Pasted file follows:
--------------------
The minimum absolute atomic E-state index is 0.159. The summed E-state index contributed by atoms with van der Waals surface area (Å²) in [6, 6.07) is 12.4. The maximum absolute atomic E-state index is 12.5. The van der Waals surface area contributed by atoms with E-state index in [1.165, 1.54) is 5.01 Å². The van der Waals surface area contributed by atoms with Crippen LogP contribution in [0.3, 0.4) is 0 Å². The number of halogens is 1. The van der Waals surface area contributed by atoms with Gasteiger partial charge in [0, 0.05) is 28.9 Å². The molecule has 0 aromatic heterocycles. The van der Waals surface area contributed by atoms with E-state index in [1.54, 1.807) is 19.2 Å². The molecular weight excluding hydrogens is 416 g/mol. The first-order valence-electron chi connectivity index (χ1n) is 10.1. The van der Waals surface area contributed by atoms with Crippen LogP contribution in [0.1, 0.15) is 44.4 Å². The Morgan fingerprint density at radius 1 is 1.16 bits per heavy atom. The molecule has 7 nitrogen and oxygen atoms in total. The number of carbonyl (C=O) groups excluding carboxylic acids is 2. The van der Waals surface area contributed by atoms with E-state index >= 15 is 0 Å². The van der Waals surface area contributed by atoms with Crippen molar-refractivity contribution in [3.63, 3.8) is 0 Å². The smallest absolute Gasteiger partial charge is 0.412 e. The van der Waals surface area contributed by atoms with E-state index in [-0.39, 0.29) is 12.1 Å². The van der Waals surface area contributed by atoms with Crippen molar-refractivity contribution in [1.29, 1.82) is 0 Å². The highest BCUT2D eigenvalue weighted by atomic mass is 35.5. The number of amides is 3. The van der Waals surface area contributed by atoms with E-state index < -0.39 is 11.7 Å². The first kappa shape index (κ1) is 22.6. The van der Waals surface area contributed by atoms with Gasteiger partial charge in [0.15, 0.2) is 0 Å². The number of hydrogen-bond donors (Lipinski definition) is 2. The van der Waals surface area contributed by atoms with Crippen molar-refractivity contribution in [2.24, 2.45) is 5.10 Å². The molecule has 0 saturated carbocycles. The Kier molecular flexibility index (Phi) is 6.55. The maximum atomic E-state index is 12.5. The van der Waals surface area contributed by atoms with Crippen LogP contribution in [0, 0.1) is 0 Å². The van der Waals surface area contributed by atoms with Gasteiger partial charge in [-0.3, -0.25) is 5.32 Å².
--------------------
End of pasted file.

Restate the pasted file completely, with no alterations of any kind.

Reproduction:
The minimum absolute atomic E-state index is 0.159. The summed E-state index contributed by atoms with van der Waals surface area (Å²) in [6, 6.07) is 12.4. The maximum absolute atomic E-state index is 12.5. The van der Waals surface area contributed by atoms with E-state index in [1.165, 1.54) is 5.01 Å². The van der Waals surface area contributed by atoms with Crippen LogP contribution in [0.3, 0.4) is 0 Å². The number of halogens is 1. The van der Waals surface area contributed by atoms with Gasteiger partial charge in [0, 0.05) is 28.9 Å². The molecule has 0 aromatic heterocycles. The van der Waals surface area contributed by atoms with E-state index in [1.54, 1.807) is 19.2 Å². The molecular weight excluding hydrogens is 416 g/mol. The first-order valence-electron chi connectivity index (χ1n) is 10.1. The van der Waals surface area contributed by atoms with Crippen LogP contribution in [0.1, 0.15) is 44.4 Å². The Morgan fingerprint density at radius 1 is 1.16 bits per heavy atom. The molecule has 7 nitrogen and oxygen atoms in total. The number of carbonyl (C=O) groups excluding carboxylic acids is 2. The van der Waals surface area contributed by atoms with E-state index >= 15 is 0 Å². The van der Waals surface area contributed by atoms with Crippen molar-refractivity contribution in [3.63, 3.8) is 0 Å². The smallest absolute Gasteiger partial charge is 0.412 e. The van der Waals surface area contributed by atoms with E-state index in [-0.39, 0.29) is 12.1 Å². The van der Waals surface area contributed by atoms with Crippen molar-refractivity contribution in [1.29, 1.82) is 0 Å². The highest BCUT2D eigenvalue weighted by atomic mass is 35.5. The number of amides is 3. The van der Waals surface area contributed by atoms with E-state index < -0.39 is 11.7 Å². The first kappa shape index (κ1) is 22.6. The van der Waals surface area contributed by atoms with Gasteiger partial charge in [0.15, 0.2) is 0 Å². The number of hydrogen-bond donors (Lipinski definition) is 2. The van der Waals surface area contributed by atoms with Crippen molar-refractivity contribution in [2.24, 2.45) is 5.10 Å². The molecule has 0 saturated carbocycles. The Kier molecular flexibility index (Phi) is 6.55. The maximum atomic E-state index is 12.5. The van der Waals surface area contributed by atoms with Crippen LogP contribution in [0, 0.1) is 0 Å². The van der Waals surface area contributed by atoms with Gasteiger partial charge in [-0.3, -0.25) is 5.32 Å².